Customer Logon Continued

Last week we talked about the single sign-on work flow, and Four51’s take on it – Auto Profile Logon (APL). Headphones said that there was way too much information to convey in one sitting, so here he is with a follow-up…

Ah, yes. Way too much to convey in one sitting – so here we are sitting again. Thinking about ways to get users from one system into another system.

Last week, I had mentioned that you don’t even need APL to accomplish this, you can use our logon page and pass a few parameters, just click here.

Would log me in as my user, and the optional productid parameter would take me to a specific product. There is also the optional catid parameter that can be used to land the user in a specific category.

There are two big downsides to this approach, and two reasons why you may want to use the APL functionality instead:

1) Security. While all methods use HTTPS for secure transmission over the Internet, someone with a knowledge of web programming could theoretically use a debugging tool to figure out what their username/password is. This can be an issue if you don’t want people using the site at home or giving the username/password out, or if you’re using a shared password – which many single sign-ons use.
2) User creation. The APL functionality requires a template user so that in the event of a username being passed in the request that doesn’t already exist in CommerceTools, a new user is created. This is especially useful if your users all need the same permissions and products assigned – you don’t need to create and profile any of these users ahead of time.

Once you’ve decided that your customer needs/wants to use the APL functionality there are a few steps:

  1. Create the APL configuration on CommerceTools and get a template URL that you can give to your customer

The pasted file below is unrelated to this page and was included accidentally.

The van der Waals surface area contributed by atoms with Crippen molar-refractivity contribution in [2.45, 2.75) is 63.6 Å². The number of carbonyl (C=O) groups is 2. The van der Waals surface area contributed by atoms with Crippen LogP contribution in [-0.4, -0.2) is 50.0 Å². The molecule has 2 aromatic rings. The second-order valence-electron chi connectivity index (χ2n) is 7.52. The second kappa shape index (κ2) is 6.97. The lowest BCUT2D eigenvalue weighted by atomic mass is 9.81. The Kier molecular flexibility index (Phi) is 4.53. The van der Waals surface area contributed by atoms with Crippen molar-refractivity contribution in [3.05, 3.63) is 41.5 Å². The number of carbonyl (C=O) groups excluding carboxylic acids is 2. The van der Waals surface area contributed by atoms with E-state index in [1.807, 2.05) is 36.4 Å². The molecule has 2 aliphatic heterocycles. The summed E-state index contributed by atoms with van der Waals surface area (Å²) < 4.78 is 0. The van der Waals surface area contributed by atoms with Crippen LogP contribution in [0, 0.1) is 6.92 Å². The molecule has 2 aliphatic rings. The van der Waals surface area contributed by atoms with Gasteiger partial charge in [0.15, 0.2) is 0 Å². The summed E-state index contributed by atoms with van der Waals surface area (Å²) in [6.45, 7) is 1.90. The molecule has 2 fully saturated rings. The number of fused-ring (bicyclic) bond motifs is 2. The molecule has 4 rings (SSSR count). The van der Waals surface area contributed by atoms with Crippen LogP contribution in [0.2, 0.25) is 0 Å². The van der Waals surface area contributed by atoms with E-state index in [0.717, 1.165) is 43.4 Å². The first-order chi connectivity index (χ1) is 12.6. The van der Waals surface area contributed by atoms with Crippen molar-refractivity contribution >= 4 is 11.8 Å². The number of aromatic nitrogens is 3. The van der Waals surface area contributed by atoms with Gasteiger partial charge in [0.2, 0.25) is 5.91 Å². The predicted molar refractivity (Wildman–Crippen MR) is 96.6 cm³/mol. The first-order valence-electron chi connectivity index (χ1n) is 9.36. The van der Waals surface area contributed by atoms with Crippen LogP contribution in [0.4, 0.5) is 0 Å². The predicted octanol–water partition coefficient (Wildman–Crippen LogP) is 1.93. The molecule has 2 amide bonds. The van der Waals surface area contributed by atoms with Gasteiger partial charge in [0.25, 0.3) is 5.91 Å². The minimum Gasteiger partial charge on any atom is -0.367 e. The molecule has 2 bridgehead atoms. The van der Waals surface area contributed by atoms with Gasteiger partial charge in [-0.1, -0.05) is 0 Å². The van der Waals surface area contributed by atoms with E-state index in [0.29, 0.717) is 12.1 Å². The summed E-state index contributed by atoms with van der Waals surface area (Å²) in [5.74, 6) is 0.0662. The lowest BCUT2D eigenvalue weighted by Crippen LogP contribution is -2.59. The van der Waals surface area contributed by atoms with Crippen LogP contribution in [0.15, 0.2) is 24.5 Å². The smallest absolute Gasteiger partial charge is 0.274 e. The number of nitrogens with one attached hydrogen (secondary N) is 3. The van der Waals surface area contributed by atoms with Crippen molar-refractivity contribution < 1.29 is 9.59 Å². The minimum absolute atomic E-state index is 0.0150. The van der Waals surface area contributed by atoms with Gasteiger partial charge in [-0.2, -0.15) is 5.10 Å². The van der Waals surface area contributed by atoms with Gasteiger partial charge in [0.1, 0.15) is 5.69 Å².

2. Your customer will need to review the APL documentation, and write some relatively simple code on their intranet that takes the current user logged on their system, plugs the username/email/first name/last name/etc. information into the APL template URL provided, and then redirect the user to this freshly generated URL.
  3. If your customer doesn’t care about A) above, they can use the standard APL functionality. If they do need that extra level of security, they’ll want to use the encrypted APL functionality which takes a little longer to set up, and can be confusing to troubleshoot.
  4. Go live (it’s not quite this simple, but it’s not too bad)

A lot of people get hung up on why a shared password is so common and how to sync user data, and the same answer applies to both. You use a shared password so that you don’t have to sync user information between the two systems. The username, first name, last name, and email address on your customer’s system isn’t likely to change. They likely have a policy where passwords need to be changed every so often or users can change their passwords, and there’s no easy way to update that. Also, some customers don’t necessarily want Four51 to have those passwords (although we do salt, hash, and encrypt them so it isn’t really a security risk). Syncing user data would either have to be a manual process, or done with the Commerce Tools Admin Web Services suite. In most cases, it isn’t needed and it certainly adds a layer of complexity.

Well, that’s single sign-on and APL in a two-part nutshell. We have some great documentation about this functionality on the knowledge base, and if you have any other questions please feel free to submit a case or leave a comment here!

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